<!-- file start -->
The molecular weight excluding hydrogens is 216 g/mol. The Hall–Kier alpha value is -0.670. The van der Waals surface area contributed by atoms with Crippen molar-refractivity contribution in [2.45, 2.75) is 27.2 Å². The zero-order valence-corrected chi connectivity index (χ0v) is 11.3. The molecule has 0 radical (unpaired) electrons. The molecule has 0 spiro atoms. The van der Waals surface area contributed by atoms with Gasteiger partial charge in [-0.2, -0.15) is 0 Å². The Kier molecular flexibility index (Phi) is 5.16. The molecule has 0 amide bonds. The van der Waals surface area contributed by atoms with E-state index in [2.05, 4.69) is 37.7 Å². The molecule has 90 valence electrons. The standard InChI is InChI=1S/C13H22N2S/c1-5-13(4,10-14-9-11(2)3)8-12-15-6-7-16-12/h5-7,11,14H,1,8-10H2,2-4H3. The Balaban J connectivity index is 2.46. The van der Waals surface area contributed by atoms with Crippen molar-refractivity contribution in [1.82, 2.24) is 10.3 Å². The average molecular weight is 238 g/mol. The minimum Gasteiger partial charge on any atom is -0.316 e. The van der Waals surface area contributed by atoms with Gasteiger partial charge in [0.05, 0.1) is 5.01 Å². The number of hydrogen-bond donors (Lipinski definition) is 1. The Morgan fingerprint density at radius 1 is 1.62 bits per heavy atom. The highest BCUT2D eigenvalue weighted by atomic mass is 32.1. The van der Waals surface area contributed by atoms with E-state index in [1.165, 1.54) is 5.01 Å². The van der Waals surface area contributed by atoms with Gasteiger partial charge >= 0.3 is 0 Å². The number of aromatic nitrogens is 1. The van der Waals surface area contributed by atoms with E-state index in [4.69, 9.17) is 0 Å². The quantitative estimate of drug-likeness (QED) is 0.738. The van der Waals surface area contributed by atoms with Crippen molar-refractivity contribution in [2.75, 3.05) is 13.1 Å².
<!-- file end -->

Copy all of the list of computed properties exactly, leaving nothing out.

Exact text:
The molecular weight excluding hydrogens is 216 g/mol. The Hall–Kier alpha value is -0.670. The van der Waals surface area contributed by atoms with Crippen molar-refractivity contribution in [2.45, 2.75) is 27.2 Å². The zero-order valence-corrected chi connectivity index (χ0v) is 11.3. The molecule has 0 radical (unpaired) electrons. The molecule has 0 spiro atoms. The van der Waals surface area contributed by atoms with Gasteiger partial charge in [-0.2, -0.15) is 0 Å². The Kier molecular flexibility index (Phi) is 5.16. The molecule has 0 amide bonds. The van der Waals surface area contributed by atoms with E-state index in [2.05, 4.69) is 37.7 Å². The molecule has 90 valence electrons. The standard InChI is InChI=1S/C13H22N2S/c1-5-13(4,10-14-9-11(2)3)8-12-15-6-7-16-12/h5-7,11,14H,1,8-10H2,2-4H3. The Balaban J connectivity index is 2.46. The van der Waals surface area contributed by atoms with Crippen molar-refractivity contribution in [1.82, 2.24) is 10.3 Å². The average molecular weight is 238 g/mol. The minimum Gasteiger partial charge on any atom is -0.316 e. The van der Waals surface area contributed by atoms with Gasteiger partial charge in [0.05, 0.1) is 5.01 Å². The number of hydrogen-bond donors (Lipinski definition) is 1. The Morgan fingerprint density at radius 1 is 1.62 bits per heavy atom. The highest BCUT2D eigenvalue weighted by atomic mass is 32.1. The van der Waals surface area contributed by atoms with E-state index in [1.165, 1.54) is 5.01 Å². The van der Waals surface area contributed by atoms with Gasteiger partial charge >= 0.3 is 0 Å². The number of aromatic nitrogens is 1. The van der Waals surface area contributed by atoms with E-state index in [4.69, 9.17) is 0 Å². The quantitative estimate of drug-likeness (QED) is 0.738. The van der Waals surface area contributed by atoms with Crippen molar-refractivity contribution in [2.75, 3.05) is 13.1 Å².